- Not all suburban growth is on the periphery. Stable middle-income, established high-end and economically challenged suburbs, which are closer in, account for 72 percent of suburban housing built between 2000 and 2015.
- Yet, greenfield areas exhibit stronger household growth. Between 2000 and 2015, greenfield lifestyle and greenfield value suburbs experienced the majority of household growth in metro areas.
- Greenfield areas have the highest homeownership rates and are more skewed toward detached housing.
- Auto dependence is uniformly high across all types of suburbs, even in those with better access to transit.
While the ascendancy of American suburbs starting after World War II came largely at the expense of cities, the recent revitalization of urban centers is in many cases complementary to the continued strength of their suburbs, said Terwilliger Center Executive Director Stockton Williams. “Suburban housing dynamics increasingly reflect some of the most profound issues shaping our society, including aging, immigration, economic mobility, and evolving consumer preferences,” he said. “As a result, suburbs will generate substantial residential development and redevelopment opportunities and challenges in the years ahead.”
”What’s happening in America’s urban places is very exciting and important, but this report pulls back the lens and presents a much broader view and a better framework for understanding where people actually live in this country,” said Adam Ducker, Managing Director at RCLCO. “The suburbs have evolved far beyond the monolithic bedroom community of our imagination, and this report is the first to deal with them fully, and on their own terms, in a long time.”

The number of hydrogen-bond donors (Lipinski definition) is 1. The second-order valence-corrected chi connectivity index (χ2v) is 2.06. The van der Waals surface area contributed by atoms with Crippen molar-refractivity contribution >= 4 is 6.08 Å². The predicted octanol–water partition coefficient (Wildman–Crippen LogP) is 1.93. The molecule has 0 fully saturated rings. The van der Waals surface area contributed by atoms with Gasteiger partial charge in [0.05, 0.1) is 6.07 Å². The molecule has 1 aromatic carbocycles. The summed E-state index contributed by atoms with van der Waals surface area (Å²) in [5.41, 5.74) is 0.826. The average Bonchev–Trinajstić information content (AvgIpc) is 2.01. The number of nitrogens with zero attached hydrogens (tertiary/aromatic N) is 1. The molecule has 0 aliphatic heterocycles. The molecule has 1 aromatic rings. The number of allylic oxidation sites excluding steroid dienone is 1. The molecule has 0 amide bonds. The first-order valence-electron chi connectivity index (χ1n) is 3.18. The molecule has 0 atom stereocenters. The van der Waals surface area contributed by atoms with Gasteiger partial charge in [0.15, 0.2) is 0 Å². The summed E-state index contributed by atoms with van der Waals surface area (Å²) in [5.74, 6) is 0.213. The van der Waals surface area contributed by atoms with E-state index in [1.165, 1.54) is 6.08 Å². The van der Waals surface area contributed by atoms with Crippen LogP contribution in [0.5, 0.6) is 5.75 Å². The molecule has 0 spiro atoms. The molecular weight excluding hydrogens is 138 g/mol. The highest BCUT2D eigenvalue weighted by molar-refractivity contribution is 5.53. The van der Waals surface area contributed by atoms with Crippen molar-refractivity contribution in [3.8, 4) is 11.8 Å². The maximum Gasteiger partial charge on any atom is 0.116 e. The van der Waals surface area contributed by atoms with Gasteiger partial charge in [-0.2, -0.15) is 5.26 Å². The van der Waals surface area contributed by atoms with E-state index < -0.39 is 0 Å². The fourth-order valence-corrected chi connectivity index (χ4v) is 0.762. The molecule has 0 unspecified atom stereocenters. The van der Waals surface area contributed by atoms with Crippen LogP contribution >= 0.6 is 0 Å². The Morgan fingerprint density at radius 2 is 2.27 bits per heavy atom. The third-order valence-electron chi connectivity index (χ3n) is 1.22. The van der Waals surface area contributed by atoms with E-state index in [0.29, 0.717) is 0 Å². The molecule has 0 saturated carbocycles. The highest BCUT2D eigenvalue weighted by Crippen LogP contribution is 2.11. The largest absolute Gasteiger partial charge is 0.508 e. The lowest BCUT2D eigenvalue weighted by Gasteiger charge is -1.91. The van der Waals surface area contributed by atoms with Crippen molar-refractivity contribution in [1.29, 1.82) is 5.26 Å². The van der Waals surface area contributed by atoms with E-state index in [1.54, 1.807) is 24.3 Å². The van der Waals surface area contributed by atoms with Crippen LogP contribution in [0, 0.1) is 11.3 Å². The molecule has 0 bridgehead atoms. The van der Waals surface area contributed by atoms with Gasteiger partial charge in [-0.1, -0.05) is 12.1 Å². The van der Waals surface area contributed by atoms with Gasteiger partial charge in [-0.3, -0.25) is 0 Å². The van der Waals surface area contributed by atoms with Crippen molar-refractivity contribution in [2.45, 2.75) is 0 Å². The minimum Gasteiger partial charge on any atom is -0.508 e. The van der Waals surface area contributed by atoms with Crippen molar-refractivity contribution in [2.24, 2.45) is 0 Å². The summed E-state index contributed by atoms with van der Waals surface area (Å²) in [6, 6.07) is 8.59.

The report points out that even as urban revitalization continues, with some suburbs becoming more closely integrated with their city cores, a large number of suburban areas remain distinct enough to warrant analysis in their own right. ULI engaged RCLCO to conduct the analysis and generate actionable information for business leaders and local officials that could help shape the future of American suburbs.
Healthy regions and fully functioning housing markets require a range of housing choices for households of different backgrounds, means, desires, and stages of life, the report notes. Some of these options, the analysis suggests, will reflect preferences among a growing number of Americans for denser, more walkable communities. Other suburbs will serve a strong continuing demand for new single-family homes in more traditional auto-oriented areas, particularly to the extent they can be provided more affordably and near jobs. Still others will, by both choice and necessity, offer lower cost workforce housing – rental as well as for sale.
“The capacity of American suburbs to evolve with the economic and demographic transformations the country is experiencing will be one of the central real estate and land use issues of the 21st century,” Williams said.
About the Urban Land Institute
The Urban Land Institute is a nonprofit education and research institute supported by its members. Its mission is to provide leadership in the responsible use of land and in creating and sustaining thriving communities worldwide. Established in 1936, the institute has nearly 40,000 members worldwide representing all aspects of land use and development disciplines. For more information, please visit uli.org or follow us on Twitter, Facebook, LinkedIn, and Instagram.